Slovak government loses no-confidence vote

Slovak government loses no-confidence vote
Finance Minister and OLaNO leader Igor Matovic submitted and then withdrew his resignation. / bne IntelliNews
By Albin Sybera December 15, 2022

Slovak Prime Minister Eduard Heger’s minority government has fallen after 78 legislators backed a no-confidence motion initiated by his former coalition partner, plunging the Central European country into chaos just as it is struggling to cope with a worsening cost of living crisis and faces significant opposition to its support for Ukraine.

The collapse of the centre-right cabinet is the culmination of two and a half years of infighting between the populist Ordinary People party (OLaNO) of Finance Minister Igor Matovic and the neoliberal Freedom and Solidarity party (SaS) of Richard Sulik, worsened by the stresses of the pandemic and the current soaring cost of energy.

The SaS forced Matovic to resign as premier in March last year and then left the government this September after Matovic survived a no-confidence vote it called over his erratic leadership and his way of announcing new policies first over social media. The party – which had also brought down a previous centre-right government in 2012 in the country's only previous successful no-confidence vote – then called a no-confidence in the whole government.

In a day of high drama and low farce,  Matovic first offered to resign in return for the SaS withdrawing its no-confidence motion and approving the state budget for next year.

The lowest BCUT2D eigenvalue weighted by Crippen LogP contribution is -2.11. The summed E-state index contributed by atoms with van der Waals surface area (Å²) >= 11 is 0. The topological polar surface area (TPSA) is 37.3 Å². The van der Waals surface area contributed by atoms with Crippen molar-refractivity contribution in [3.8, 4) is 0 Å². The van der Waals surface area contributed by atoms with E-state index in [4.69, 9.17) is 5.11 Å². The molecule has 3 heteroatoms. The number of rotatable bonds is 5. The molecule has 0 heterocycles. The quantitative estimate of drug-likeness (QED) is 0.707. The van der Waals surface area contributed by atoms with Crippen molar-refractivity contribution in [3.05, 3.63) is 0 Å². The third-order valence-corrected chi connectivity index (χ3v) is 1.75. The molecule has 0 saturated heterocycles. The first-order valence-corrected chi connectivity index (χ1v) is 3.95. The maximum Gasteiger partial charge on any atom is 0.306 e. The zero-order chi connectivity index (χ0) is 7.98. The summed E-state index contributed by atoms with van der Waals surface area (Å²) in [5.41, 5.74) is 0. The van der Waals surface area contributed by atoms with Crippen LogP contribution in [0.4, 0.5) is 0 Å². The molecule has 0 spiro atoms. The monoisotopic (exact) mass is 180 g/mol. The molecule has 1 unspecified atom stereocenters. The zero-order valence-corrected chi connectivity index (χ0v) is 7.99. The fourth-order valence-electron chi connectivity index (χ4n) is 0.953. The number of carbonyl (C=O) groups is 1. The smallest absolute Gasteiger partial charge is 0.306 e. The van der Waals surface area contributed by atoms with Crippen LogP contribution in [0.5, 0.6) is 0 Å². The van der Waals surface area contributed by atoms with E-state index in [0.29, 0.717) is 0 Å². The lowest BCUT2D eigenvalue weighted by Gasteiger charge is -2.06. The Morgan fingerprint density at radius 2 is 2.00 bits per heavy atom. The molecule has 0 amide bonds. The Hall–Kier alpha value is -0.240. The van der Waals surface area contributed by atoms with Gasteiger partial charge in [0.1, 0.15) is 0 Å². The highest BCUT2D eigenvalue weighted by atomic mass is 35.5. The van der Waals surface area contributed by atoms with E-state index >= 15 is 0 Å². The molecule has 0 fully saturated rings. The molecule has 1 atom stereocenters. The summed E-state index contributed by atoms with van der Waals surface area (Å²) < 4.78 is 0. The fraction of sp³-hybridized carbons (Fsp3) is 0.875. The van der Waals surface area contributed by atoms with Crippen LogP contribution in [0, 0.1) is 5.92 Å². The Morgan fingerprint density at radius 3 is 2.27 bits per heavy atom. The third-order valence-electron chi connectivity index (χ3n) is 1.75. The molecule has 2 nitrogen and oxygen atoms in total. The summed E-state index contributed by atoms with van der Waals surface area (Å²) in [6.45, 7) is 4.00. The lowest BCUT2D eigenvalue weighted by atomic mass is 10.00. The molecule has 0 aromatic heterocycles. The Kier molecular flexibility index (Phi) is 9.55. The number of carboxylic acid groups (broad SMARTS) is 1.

“The fall of the cabinet at this time will cause total chaos and the unapproved state budget will see people in  hardship and exceptional economic damage done to the state,” Matovic said in a  statement in the morning, explaining that he does not want “the people of Slovakia to be hostages of political games”.

Matovic went to the Presidential Palace to hand in his resignation; however he then took the letter back from presidential officials, saying a friend had told him "fighters do not bow down to the mafia". He said later that Sulik had joined the "mafia" that had ruled the country before the last election. "I have evidence of Richard Sulík's serious corruption, which I will publish during the election campaign," he promised.

President Zuzana Caputova later confirmed this account on her Facebook page.  She wrote that Matovic “signed the resignation in front of the office employees but changed his mind at the last possible moment and abruptly took the signed document away from the hands of the head of the office”.

Sulik then issued a statement saying that “the fall of the cabinet is unavoidable” and that Matovic’s behaviour reflects his“unacceptable style of governance”. 

Matovic's party subsequently left the chamber for the vote, which the government lost by 78 votes to 20 in the 150-seat parliament. 76 votes were needed for the no-confidence motion to pass.

Previously the two main governing parties had the support of 73 deputies in the parliament. When they took office after the 2020 election they commanded 95 seats in the chamber.

Matovic's party colleague, Heger, is due to hand in his resignation to the president on December 15 but is set to be asked to continue in a caretaker capacity while the politicians bicker about the next steps. The scheduled date for the next general election is February 2024 but most observers believe that early elections will now have to be held.